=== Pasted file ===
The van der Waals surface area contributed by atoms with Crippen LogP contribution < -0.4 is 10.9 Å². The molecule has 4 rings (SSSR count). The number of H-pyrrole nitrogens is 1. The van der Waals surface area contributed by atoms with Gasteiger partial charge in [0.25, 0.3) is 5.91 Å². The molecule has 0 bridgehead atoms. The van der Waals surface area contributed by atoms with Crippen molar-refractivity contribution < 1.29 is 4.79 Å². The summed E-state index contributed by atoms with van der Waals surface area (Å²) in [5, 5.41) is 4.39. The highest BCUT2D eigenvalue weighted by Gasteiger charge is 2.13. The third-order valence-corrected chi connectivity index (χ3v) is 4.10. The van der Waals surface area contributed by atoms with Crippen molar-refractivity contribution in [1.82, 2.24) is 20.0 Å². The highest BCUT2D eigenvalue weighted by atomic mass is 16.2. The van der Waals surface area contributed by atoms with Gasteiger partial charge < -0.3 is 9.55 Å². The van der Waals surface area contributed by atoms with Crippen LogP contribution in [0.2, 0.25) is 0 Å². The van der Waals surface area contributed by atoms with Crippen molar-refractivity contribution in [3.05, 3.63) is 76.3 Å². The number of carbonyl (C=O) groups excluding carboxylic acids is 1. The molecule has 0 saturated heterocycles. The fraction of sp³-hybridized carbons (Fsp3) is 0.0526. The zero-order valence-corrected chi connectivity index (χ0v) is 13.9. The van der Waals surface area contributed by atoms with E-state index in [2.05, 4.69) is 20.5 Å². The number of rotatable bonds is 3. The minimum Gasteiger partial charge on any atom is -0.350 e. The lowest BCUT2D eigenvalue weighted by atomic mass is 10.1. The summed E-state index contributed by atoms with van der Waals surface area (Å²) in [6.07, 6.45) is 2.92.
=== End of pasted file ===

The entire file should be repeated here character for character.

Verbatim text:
The van der Waals surface area contributed by atoms with Crippen LogP contribution < -0.4 is 10.9 Å². The molecule has 4 rings (SSSR count). The number of H-pyrrole nitrogens is 1. The van der Waals surface area contributed by atoms with Gasteiger partial charge in [0.25, 0.3) is 5.91 Å². The molecule has 0 bridgehead atoms. The van der Waals surface area contributed by atoms with Crippen molar-refractivity contribution < 1.29 is 4.79 Å². The summed E-state index contributed by atoms with van der Waals surface area (Å²) in [5, 5.41) is 4.39. The highest BCUT2D eigenvalue weighted by Gasteiger charge is 2.13. The third-order valence-corrected chi connectivity index (χ3v) is 4.10. The van der Waals surface area contributed by atoms with Crippen molar-refractivity contribution in [1.82, 2.24) is 20.0 Å². The highest BCUT2D eigenvalue weighted by atomic mass is 16.2. The van der Waals surface area contributed by atoms with Gasteiger partial charge < -0.3 is 9.55 Å². The van der Waals surface area contributed by atoms with Crippen LogP contribution in [0.2, 0.25) is 0 Å². The van der Waals surface area contributed by atoms with Crippen molar-refractivity contribution in [3.05, 3.63) is 76.3 Å². The number of carbonyl (C=O) groups excluding carboxylic acids is 1. The molecule has 0 saturated heterocycles. The fraction of sp³-hybridized carbons (Fsp3) is 0.0526. The zero-order valence-corrected chi connectivity index (χ0v) is 13.9. The van der Waals surface area contributed by atoms with E-state index in [2.05, 4.69) is 20.5 Å². The number of rotatable bonds is 3. The minimum Gasteiger partial charge on any atom is -0.350 e. The lowest BCUT2D eigenvalue weighted by atomic mass is 10.1. The summed E-state index contributed by atoms with van der Waals surface area (Å²) in [6.07, 6.45) is 2.92.